Some Impacts Of Very High Immigration – Factsheet For The United Kingdom


Current Affairs, Economics, Education, Employment, Environment, Health, Housing, Office for National Statistics, Population, Visas/Work Permits

1. Net migration into the UK from overseas stands at 240,000 (year to September 2019 – see ONS bulletin). EU net migration has fallen by about 100,000 since 2016 but still stands at 64,000 more people coming than leaving. Non-EU net migration to the UK is the highest since 2004, and gross non-EU immigration is the highest on record, with 379,000 long-term migrants arriving in a year (more than the population of Coventry).

2. Skilled work visa grants are at the highest level on record (113,000 in 2019), while family and study visa levels and asylum grants have all risen. There were 760,000 National Insurance Numbers registered by adult overseas nationals in 2019 – see DWP summary.

Immigration-driven population growth

3. Over 80% of UK population growth since 2001 was the result of immigration, directly or indirectly. So immigration adds roughly one million to our population every three years (see our paper) – nearly equal to the population of Birmingham. If immigration levels remain at around the average of the past five years, the population is projected to grow past 70 million by the end of the 2020s. Nearly 3/4 of the public say the UK is already crowded and nearly 2/3 see rapid population growth on this scale as a major concern (Deltapoll, 2019).

The Housing Crisis

4. Most of the public (54%) see immigration as the chief cause of the housing crisis (Opinium, 2017). Immigration drove up house prices in England by a fifth between 1991 and 2016 (UK Government, April 2018). We will need to build one home every six minutes just to cope with current levels of immigration to England (ONS household projections).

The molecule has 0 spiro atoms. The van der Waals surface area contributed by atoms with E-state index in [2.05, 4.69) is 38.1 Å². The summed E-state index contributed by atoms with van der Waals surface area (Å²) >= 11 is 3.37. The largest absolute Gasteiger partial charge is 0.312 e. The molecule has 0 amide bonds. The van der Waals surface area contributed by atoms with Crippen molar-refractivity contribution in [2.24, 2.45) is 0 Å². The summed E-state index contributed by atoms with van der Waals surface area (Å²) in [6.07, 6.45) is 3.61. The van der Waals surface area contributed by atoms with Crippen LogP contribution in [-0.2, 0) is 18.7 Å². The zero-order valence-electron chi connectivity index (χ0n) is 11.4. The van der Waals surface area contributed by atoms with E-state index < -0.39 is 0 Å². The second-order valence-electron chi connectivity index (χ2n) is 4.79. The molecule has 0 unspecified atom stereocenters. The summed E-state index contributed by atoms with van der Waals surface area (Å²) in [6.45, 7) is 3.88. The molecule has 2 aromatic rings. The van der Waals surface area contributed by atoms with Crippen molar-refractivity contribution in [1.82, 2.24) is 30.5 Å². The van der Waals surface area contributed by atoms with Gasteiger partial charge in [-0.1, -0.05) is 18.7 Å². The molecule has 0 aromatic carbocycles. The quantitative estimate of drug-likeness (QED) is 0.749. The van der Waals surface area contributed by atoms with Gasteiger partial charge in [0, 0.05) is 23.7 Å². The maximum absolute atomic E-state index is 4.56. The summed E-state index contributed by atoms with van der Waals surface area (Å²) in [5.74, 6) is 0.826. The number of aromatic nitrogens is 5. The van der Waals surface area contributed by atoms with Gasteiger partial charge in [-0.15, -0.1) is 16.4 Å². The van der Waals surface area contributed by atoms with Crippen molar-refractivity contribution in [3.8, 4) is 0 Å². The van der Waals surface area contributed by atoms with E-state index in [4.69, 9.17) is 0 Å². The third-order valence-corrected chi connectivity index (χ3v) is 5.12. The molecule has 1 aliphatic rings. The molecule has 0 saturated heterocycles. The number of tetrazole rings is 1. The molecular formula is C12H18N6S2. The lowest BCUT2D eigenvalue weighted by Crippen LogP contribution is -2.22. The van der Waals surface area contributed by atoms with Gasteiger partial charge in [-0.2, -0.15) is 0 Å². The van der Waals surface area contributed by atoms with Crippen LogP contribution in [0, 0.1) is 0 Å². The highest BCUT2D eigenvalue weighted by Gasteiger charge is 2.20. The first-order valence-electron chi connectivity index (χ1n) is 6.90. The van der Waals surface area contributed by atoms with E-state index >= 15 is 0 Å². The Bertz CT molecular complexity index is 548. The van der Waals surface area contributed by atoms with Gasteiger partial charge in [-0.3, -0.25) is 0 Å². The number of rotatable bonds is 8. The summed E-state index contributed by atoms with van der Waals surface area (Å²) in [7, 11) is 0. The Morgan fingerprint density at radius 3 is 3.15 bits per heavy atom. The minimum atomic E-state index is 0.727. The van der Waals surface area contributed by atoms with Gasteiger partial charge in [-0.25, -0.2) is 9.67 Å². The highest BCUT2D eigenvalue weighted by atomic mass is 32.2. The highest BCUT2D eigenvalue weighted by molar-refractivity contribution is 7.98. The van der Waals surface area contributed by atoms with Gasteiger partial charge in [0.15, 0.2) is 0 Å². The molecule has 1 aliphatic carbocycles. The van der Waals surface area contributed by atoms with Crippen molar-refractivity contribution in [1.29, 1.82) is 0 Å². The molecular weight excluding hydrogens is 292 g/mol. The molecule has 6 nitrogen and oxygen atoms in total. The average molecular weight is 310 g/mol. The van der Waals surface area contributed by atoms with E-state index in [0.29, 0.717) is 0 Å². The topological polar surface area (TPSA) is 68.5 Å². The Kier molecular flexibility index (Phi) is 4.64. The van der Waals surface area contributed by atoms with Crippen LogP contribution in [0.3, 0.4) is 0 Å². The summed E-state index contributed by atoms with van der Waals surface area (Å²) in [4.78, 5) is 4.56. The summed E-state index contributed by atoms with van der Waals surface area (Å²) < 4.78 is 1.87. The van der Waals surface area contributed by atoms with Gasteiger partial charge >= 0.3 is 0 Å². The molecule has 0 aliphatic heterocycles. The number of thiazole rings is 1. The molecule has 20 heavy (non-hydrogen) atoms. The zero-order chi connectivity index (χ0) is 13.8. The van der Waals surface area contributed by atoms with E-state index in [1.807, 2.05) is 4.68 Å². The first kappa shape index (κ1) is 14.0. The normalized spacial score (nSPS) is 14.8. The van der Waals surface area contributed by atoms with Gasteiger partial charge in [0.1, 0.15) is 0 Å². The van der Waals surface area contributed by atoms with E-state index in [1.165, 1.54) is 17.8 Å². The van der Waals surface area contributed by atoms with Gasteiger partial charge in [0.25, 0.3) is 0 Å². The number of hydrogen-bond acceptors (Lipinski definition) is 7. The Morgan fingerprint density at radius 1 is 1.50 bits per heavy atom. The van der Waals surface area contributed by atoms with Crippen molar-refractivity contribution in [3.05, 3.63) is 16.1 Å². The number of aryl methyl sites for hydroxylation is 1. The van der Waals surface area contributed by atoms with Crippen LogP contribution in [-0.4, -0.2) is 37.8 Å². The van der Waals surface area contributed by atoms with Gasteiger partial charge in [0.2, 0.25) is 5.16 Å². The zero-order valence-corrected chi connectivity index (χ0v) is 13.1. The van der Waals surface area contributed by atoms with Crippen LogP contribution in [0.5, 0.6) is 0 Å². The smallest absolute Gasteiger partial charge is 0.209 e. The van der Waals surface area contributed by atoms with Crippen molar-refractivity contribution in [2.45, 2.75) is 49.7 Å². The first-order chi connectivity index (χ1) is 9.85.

Public Opinion

5. 30 million people (about six in ten of the public) want to see immigration reduced (for more, see our paper). One poll found that 73% of the public want a substantial reduction (Deltapoll, 2018). This included a majority of Remain voters and 18-24 year olds. 68% of the public say that immigration puts pressure on public services (Ipsos, 2019), while 58% say that immigration places too much pressure on these amenities. More than 75% say illegal immigration is a serious problem facing the country (Project28, 2018).

Pressure on the NHS and Schools

6. There is an average of one new registration by someone from overseas with a GP every minute of the day in England, Wales and Northern Ireland (NHS Digital statistics). Meanwhile, the secondary school population is projected to increase by more than 400,000 by 2027, in part due to the baby boom fuelled by high immigration. More than 28% of births are now to non-UK born mothers (ONS).

The Economy and Jobs

7. Despite what is often claimed, immigration is a substantial cost to the taxpayer. Over the period 1995-2011, it resulted in a net fiscal loss of at least £115 billion (UCL study, 2014). A 2018 Migration Advisory Committee report revealed that immigration cost a total of £4.3 billion in 2016/17. There are around four million UK-born people who are not working but either would like to work or would like more hours (see our paper on underemployment).

12th March 2020

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